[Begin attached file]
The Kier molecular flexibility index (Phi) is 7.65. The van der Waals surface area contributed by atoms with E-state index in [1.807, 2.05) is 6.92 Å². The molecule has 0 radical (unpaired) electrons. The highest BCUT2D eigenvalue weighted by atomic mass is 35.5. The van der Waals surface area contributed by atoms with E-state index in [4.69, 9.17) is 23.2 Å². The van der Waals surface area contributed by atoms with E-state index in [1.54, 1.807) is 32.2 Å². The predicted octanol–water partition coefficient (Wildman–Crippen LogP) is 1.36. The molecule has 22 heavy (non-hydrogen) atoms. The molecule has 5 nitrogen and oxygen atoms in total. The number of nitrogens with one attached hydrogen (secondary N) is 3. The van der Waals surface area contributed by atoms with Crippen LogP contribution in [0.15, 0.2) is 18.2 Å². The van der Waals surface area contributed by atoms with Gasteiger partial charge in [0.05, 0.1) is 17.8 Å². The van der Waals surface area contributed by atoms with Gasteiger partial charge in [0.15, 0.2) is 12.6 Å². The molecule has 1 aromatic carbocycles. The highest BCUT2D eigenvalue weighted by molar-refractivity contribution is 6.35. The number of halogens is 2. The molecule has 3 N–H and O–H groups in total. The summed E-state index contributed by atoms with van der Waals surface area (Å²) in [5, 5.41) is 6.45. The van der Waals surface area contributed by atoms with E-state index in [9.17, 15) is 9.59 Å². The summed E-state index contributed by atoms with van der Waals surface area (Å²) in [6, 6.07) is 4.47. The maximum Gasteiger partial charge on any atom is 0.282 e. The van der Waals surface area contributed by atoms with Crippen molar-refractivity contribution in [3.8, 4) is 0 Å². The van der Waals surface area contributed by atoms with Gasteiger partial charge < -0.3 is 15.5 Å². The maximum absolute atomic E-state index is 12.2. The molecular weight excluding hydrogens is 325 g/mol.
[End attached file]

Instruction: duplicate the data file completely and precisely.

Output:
The Kier molecular flexibility index (Phi) is 7.65. The van der Waals surface area contributed by atoms with E-state index in [1.807, 2.05) is 6.92 Å². The molecule has 0 radical (unpaired) electrons. The highest BCUT2D eigenvalue weighted by atomic mass is 35.5. The van der Waals surface area contributed by atoms with E-state index in [4.69, 9.17) is 23.2 Å². The van der Waals surface area contributed by atoms with E-state index in [1.54, 1.807) is 32.2 Å². The predicted octanol–water partition coefficient (Wildman–Crippen LogP) is 1.36. The molecule has 22 heavy (non-hydrogen) atoms. The molecule has 5 nitrogen and oxygen atoms in total. The number of nitrogens with one attached hydrogen (secondary N) is 3. The van der Waals surface area contributed by atoms with Crippen LogP contribution in [0.15, 0.2) is 18.2 Å². The van der Waals surface area contributed by atoms with Gasteiger partial charge in [0.05, 0.1) is 17.8 Å². The van der Waals surface area contributed by atoms with Gasteiger partial charge in [0.15, 0.2) is 12.6 Å². The molecule has 1 aromatic carbocycles. The highest BCUT2D eigenvalue weighted by molar-refractivity contribution is 6.35. The number of halogens is 2. The molecule has 3 N–H and O–H groups in total. The summed E-state index contributed by atoms with van der Waals surface area (Å²) in [5, 5.41) is 6.45. The van der Waals surface area contributed by atoms with E-state index in [9.17, 15) is 9.59 Å². The summed E-state index contributed by atoms with van der Waals surface area (Å²) in [6, 6.07) is 4.47. The maximum Gasteiger partial charge on any atom is 0.282 e. The van der Waals surface area contributed by atoms with Crippen molar-refractivity contribution in [3.8, 4) is 0 Å². The van der Waals surface area contributed by atoms with Gasteiger partial charge < -0.3 is 15.5 Å². The maximum absolute atomic E-state index is 12.2. The molecular weight excluding hydrogens is 325 g/mol.